[original caption for the above photo: “The CCGS Pierre Radisson escorts the oil tanker Havelstern to Iqaluit July 17. Tough ice conditions in area have delayed this summer’s annual resupply, and have now derailed the CCGS Amundsen from its carefully planned summer research program.”]
“Worst ice conditions in 20 years force change of plans to icebreaker research program“
That would be 1992 they’re talking about, the cold year that everyone blamed on the eruption of Mt. Pinatubo. Unfortunately, there are no good detailed ice maps from 1992 (see previous post here). What’s the excuse this year?
CCGS Amundsen is an icebreaker that is usually released from duty to serve as an Arctic research vessel in the summer. And who’s on board? GEOTRACES 2015 Arctic Expedition out of the University of British Columbia with a plan to study (in part) global warming caused “ocean acidification.” Their short blog post shows a map without ice and not a hint they see the irony of the situation.
Here’s the ice they’re talking about (from the Canadian Ice Service), with the communities mentioned in the study marked:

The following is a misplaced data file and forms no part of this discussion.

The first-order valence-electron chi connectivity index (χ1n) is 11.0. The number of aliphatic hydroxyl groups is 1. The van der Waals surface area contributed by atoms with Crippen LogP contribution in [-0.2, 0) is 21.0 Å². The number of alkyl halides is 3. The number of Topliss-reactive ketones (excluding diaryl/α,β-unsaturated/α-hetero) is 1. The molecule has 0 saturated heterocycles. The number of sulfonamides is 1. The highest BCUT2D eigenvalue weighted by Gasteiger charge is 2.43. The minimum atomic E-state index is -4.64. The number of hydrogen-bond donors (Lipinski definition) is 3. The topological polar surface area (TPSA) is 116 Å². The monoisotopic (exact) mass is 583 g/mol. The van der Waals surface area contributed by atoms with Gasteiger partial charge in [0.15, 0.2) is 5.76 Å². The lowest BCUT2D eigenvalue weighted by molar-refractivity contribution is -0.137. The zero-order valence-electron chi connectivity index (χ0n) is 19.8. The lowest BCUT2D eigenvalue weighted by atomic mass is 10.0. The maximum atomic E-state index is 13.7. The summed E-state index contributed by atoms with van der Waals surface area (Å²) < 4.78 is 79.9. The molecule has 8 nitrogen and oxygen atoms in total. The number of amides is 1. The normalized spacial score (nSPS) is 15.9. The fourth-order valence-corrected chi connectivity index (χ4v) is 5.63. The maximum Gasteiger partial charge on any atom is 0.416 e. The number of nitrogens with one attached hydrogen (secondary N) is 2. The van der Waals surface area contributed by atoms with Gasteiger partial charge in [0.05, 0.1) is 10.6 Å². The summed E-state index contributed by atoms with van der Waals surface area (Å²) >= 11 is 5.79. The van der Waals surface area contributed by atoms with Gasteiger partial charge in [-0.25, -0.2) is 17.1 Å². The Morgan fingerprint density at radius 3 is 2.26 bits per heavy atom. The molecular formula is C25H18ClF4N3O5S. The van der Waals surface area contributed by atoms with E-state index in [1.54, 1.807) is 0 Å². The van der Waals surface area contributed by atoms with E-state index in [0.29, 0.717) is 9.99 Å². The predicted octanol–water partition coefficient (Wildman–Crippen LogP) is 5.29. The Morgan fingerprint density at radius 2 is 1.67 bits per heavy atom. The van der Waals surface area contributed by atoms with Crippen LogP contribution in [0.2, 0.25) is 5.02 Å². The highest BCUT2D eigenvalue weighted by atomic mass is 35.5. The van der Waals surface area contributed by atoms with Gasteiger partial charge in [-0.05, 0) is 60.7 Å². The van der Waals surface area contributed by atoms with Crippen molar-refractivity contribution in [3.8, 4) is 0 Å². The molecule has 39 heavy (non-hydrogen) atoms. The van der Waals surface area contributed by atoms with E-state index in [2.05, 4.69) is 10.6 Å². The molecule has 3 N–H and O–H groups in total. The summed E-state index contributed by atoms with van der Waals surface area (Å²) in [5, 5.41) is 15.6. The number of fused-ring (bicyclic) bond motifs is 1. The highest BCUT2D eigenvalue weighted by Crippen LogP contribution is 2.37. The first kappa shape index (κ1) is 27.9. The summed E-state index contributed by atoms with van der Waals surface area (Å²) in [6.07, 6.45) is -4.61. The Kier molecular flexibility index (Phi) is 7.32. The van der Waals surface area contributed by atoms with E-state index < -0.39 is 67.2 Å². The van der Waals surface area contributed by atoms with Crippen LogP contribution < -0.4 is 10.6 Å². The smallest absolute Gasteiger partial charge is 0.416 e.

Sea ice at 22 July 2015, with Inukjuak, Eastern Hudson Bay, and Iqaliuk, Baffin Island, marked. CIS map. Click to enlarge.
Posted in Sea ice habitat
Tagged Coast Guard, Davis Strait, Derocher, heavy ice, Hudson Bay, ice breakers, Inukjuak, Iqualiuk, Newfoundland, Nunavut, polar bear, science, sea ice, summer, UBC
Despite the public outcry last week over future polar bear survival, the polar-bears-are-doomed crowd can’t hide the fact that this year, spring sea ice habitat for polar bears worldwide has been excellent.
This year on 19 July, for example, Hudson Bay had greater than 150,000 square km more sea ice than there was in 2009 on that date (526.2 vs. 368.5 mkm2)(1992 was a particularly cold year and most bears left the ice as late in 2009 as they did in 1992).1 Conditions have also been excellent for pregnant females around Svalbard – Norwegian polar bear researchers recently reported a good crop of cubs this spring.
Worldwide, there was exactly the same amount of Arctic sea ice present on 18 July 2015 as there was back in 2006 (Day 199) – 8.4 mkm2. By 19 July (day 200), 2015 had more ice than 2006 (8.4 mkm2 vs. 8.3).
All this means that recent summer ice melt has not impinged on the spring feeding period that is so critically important for polar bears. So much ice left in early summer means there was lots of sea ice in the spring (April-June), even in the Southern Beaufort Sea.